Lanzarote’s landscapes and light make it the perfect place for photography, but if you’re looking for some fantastic photos, some places stand out above all others. Here are five of the best:
1. FAMARA VIEWPOINTS.
There are a number of viewpoints at the top of the Famara cliffs. Mirador del Ryo is the most famous – Manrique’s stunning creation that hangs off the cliff at the northern tip of the island. But it’s also worth heading to the Mirador de Yu a little further down the spectacular cliffside LZ-202 road. The Mirador de Guinate also offers amazing views of the islands north of Lanzarote.
Further south, El Bosquecillo and the wild, lonely clifftop church of Ermita de Las Nieves overlook Famara beach and also have gobsmacking views, as well as some fascinating wild plants.
The tiny village of Tenesar is sometimes called a “ghost townº or a “secret village”. In fact, it’s a settlement where residents in Tinajo come to spend the summer, or long weekends. The contrast between sugarcube houses, brilliant blue sea and sky and black volcanic rock is stunning. The houses are on the edge of the “Sea of Lava” caused by the Timanfaya eruptions, and Tenesar is also a starting point for the Timanfaya coastal path. Come, and you’ll find something to photograph.
The beaches of Papagayo are one of Lanzarote’s most unforgettable experiences – a series of strands and coves with natural, freshly washed golden sand and a magnificent westward view for sunsets at the end of the day. It’s worth exploring the area – from the broad sands of Playa Mujeres and the petrified sand formations on Playa del Pozo to the picturesque (but often crowded) coves of Playa de la Cera and Papagayo itself. Then there’s the Playa de Caleta de Congrio on the other side of the headland, the least-known of these beautiful beaches.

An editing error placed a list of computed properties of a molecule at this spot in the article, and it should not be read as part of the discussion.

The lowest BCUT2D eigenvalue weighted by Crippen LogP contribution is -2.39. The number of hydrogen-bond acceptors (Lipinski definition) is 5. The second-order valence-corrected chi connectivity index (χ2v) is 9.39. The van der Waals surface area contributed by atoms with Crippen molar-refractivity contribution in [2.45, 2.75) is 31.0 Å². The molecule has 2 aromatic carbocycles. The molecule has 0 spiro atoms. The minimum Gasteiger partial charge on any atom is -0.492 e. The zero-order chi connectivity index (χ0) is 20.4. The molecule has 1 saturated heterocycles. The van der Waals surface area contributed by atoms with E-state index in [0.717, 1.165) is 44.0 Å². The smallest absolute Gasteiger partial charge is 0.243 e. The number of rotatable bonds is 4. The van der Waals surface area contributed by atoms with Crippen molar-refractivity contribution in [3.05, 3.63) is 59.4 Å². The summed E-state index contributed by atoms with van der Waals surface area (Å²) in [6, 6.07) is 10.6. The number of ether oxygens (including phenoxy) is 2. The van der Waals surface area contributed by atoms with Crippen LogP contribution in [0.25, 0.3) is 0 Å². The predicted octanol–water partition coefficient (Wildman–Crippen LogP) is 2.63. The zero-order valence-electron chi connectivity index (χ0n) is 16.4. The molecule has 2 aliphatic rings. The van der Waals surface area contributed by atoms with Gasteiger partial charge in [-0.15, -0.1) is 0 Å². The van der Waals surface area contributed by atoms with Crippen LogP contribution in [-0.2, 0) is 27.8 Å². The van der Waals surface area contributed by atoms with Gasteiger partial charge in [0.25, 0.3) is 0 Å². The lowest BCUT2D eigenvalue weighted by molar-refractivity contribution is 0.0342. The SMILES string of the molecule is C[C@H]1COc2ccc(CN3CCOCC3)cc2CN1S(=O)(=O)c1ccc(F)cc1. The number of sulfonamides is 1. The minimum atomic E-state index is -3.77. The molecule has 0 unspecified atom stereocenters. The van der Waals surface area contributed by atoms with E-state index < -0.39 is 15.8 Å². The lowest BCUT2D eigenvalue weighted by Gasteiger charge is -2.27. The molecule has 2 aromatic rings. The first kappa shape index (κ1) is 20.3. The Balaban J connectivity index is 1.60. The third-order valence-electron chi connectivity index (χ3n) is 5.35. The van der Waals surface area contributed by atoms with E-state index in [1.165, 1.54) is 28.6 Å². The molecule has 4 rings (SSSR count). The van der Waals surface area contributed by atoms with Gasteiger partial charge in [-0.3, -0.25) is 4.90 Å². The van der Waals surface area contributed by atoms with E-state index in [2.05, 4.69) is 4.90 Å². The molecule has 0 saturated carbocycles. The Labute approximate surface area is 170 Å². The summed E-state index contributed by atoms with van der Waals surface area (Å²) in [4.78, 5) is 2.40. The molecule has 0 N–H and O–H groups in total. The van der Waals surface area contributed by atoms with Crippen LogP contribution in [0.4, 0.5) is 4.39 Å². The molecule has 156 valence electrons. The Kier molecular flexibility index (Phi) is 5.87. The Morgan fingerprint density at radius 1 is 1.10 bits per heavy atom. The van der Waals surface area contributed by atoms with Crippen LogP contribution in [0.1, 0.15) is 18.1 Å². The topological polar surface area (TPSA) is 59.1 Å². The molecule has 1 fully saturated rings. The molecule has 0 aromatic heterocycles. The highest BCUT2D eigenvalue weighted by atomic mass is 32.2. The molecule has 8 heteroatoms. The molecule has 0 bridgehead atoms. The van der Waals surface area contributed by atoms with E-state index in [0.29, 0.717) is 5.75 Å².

4. VOLCÁN DEL CUERVO / MONTAÑA COLORADA.
Two short walks to two of the island’s most amazing volcanoes are well worth bringing a camera along. Montaña Colorada is a vivid reddish colour and about 15 minutes from the parking area you’ll find the largest volcanic bomb in Spain – an immense rock with an intense red volcanic slope in the background. Across the road, Cuervo is a classic semi-collapsed cone volcano that you can enter, and which has an almost mystical atmosphere.
5. LOS CHARCONES.
These natural rock pools on a volcanic shelf near the long-abandoned Atlante de Sol Hotel near Playa Blanca are a riot of colour – from deep blue to brilliant turquoise, with green seaweed, frosted white seasalt and black lava – with the occasional bright orange crab, as well. They’re not that easy to get down to, and we wouldn’t advise going at high tide when the sea is rough, but they’re well worth a visit if you want a glimpse of paradise.
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